“They Paved Paradise, Put in a Parking Lot”

My local hospital has been petitioning the local city zoning board for permission to build an on-site parking garage for years now.  The city zoning board is very strict about the height of buildings and has turned the requests down repeatedly.

This past fall, the hospital administration announced that it needed a capital partner to expand and stay solvent.  Most of the members of the hospital medical staff have absolutely no idea if this is true and accurate or not.  We do know that several weeks after agreeing to a relationship with a well-respected health care system as a capital partner, they received permission to build that garage.

Construction is set to begin in March so it was no surprise to receive a three page email announcement that the physician hospital parking has been moved from adjacent to the hospital to an area that will make it significantly easier for me to get my daily 10,000 steps in. The construction will take a year. Florida’s sudden onset of torrential downpours will present a challenge but, that’s what umbrellas are for.

I bring this up after making rounds on my affluent patient, whose hospital identification information identifies him as a VIP Benefactor with a yellow star, upstairs in the spectacular VIP section known as the Rockwell Suites.  The operators have gotten used to us staff members calling in and asking the operator to connect us to the nursing station at the Rock and Roll Suites.

His room is the size of three to four rooms with dark wood paneled floors and walls. There are three big screen TVs in this room along with two computer screens. The floor has its own chef available to make a meal for a patient or family member anytime of the day or night.  There is a surcharge for this type of room not covered by insurance.

When I left this patient’s room, and had adjusted his medications at the nursing station, I went downstairs to the general medical telemetry floor.  My patient on that floor also is a benefactor but is in a semiprivate room being evaluated for a fainting episode.  I reached up behind his bed for a blood pressure cuff to check his blood pressure in various positions and there was none. I walked out to the nursing desk and asked the charge nurse for a blood pressure cuff and, after five minutes of going from room to room, she found one that didn’t hold the pressure load and was not working very well.   A digital one was finally located so I could measure the patient’s blood pressure myself.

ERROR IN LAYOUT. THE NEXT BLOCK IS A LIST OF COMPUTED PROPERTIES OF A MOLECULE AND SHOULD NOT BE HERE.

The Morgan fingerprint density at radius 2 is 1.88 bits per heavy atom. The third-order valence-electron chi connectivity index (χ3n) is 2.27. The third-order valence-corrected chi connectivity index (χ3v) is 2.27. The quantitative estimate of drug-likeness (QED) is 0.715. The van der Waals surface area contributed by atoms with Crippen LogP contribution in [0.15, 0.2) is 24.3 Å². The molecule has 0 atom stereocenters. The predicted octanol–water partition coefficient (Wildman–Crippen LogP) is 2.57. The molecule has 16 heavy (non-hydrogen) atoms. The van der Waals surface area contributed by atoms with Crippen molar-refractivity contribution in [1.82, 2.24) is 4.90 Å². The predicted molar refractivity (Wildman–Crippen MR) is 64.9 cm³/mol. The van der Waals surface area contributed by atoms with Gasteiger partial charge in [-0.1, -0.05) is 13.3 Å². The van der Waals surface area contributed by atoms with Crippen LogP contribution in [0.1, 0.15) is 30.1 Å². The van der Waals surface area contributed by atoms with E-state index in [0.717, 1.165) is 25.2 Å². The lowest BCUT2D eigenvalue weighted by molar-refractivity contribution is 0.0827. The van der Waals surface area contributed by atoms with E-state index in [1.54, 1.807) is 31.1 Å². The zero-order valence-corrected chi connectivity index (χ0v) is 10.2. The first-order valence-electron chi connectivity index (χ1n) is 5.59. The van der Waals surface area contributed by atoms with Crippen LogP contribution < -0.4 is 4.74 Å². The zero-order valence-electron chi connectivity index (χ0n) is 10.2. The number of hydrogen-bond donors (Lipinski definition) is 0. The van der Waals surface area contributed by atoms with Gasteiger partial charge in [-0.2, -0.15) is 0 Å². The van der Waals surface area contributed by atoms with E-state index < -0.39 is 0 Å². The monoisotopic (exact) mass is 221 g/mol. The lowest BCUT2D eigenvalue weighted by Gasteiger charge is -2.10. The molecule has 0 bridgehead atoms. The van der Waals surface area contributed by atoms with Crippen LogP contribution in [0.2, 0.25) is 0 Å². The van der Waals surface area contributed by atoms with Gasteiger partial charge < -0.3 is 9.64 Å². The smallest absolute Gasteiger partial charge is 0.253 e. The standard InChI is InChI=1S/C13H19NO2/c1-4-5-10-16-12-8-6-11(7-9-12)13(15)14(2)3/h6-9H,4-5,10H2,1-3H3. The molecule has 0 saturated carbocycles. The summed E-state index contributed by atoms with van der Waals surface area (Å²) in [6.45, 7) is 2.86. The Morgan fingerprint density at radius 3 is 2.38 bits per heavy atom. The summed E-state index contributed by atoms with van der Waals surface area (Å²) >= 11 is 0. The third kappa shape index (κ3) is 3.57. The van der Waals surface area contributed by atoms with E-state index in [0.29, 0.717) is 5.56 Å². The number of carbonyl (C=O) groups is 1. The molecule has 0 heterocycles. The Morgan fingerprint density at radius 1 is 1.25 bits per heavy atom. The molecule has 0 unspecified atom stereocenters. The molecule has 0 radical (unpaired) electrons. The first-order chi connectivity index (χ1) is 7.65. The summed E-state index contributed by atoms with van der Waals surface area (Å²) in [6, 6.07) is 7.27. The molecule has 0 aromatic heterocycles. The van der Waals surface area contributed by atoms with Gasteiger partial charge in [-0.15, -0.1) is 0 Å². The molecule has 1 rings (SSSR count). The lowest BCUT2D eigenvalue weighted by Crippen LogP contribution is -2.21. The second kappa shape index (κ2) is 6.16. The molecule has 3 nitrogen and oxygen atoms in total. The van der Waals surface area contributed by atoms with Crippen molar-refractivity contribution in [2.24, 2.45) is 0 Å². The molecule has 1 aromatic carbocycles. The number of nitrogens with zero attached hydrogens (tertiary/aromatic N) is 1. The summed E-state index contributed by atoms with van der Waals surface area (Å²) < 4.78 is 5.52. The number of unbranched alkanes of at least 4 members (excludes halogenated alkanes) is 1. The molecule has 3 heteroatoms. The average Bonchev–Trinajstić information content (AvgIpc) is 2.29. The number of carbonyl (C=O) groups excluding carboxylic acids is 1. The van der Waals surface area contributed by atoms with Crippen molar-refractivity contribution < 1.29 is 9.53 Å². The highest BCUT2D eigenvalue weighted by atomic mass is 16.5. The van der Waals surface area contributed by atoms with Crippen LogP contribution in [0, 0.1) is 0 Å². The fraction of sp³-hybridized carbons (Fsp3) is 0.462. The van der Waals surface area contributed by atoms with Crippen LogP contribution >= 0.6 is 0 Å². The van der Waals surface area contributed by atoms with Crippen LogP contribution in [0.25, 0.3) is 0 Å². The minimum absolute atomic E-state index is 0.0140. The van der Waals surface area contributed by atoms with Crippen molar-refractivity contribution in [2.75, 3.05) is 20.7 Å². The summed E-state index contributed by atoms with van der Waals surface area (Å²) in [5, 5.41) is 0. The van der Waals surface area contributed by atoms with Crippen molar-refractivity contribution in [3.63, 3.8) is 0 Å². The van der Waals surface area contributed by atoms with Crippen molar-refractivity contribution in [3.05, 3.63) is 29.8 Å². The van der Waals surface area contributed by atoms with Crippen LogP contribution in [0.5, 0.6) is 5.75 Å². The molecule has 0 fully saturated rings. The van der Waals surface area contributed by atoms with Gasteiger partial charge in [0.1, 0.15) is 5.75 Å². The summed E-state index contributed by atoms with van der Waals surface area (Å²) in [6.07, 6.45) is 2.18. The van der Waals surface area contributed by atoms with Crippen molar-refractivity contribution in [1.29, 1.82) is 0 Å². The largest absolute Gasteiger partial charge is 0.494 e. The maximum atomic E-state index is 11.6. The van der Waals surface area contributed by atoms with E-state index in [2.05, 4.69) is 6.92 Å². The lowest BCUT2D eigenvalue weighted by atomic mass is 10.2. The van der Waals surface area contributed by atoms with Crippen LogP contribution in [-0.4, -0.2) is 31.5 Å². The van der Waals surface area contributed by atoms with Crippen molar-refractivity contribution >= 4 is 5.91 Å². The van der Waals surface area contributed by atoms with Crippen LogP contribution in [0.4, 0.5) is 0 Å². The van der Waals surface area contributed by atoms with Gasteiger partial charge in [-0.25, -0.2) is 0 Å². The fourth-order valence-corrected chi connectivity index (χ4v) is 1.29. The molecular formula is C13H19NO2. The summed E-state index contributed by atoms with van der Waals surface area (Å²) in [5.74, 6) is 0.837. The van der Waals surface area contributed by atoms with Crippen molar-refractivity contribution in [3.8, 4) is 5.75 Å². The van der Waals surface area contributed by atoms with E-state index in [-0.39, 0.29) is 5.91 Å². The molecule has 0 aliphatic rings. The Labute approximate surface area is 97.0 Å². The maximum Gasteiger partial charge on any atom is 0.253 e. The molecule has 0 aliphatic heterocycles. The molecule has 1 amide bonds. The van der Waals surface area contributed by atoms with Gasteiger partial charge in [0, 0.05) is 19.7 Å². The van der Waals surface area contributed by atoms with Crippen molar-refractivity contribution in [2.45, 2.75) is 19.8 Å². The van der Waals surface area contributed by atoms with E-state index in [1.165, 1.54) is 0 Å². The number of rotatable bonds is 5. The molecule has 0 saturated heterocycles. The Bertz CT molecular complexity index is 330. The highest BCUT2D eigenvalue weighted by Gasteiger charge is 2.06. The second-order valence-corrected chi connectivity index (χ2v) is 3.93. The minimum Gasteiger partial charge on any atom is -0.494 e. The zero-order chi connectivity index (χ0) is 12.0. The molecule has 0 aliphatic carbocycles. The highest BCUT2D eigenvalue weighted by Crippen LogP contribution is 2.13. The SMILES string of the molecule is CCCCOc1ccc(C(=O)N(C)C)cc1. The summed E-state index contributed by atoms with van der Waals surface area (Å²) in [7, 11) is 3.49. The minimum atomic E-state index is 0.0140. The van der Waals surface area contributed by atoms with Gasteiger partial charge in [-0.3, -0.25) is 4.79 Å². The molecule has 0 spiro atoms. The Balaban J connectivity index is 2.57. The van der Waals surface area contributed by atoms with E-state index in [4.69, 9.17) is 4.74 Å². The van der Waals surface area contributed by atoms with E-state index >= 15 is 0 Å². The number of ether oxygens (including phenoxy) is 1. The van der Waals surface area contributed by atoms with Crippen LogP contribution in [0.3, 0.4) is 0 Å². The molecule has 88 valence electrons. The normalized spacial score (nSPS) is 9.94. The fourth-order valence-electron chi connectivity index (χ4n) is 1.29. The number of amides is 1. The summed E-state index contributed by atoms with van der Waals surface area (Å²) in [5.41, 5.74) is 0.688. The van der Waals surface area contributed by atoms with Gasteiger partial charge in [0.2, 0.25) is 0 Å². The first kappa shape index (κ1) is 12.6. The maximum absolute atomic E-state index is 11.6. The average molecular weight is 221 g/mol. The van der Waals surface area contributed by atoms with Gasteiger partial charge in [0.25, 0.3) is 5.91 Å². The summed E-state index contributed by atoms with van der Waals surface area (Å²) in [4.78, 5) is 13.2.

My community hospital was built by neighbors and philanthropic donations after two young children died of a poison ingestion and there was no local hospital to bring them to. It was controlled by a lay community board, a community medical staff that represented the patient’s through the physician staff and a separate administration.  Addition of new doctors to the staff required the approval of a lay community council that first looked at the need for that specialty based on the population and the number of existing doctors already here practicing that specialty.  They were concerned that too many doctors would lead to many unnecessary tests because everyone needed to generate income.

That community hospital is now a “regional “hospital with a board filled by CEOs of Fortune 500 companies and doctors who are employed by the hospital. The pediatrics wing has been closed down because it lost money.  There is no geriatrics wing despite a plethora of senior citizens. There is little or no relationship with the student health programs at the two local universities.  There are no blood pressure cuffs in most rooms and no otoscopes or ophthalmoscopes in most rooms in the emergency department.  But, there are three big screen TVs in the Rock and Roll Suites and a parking garage in the works.

I wonder who now represents the health and medical needs of our community?

Fight Doctor – A Rich Experience in a Non-Traditional M.D. Role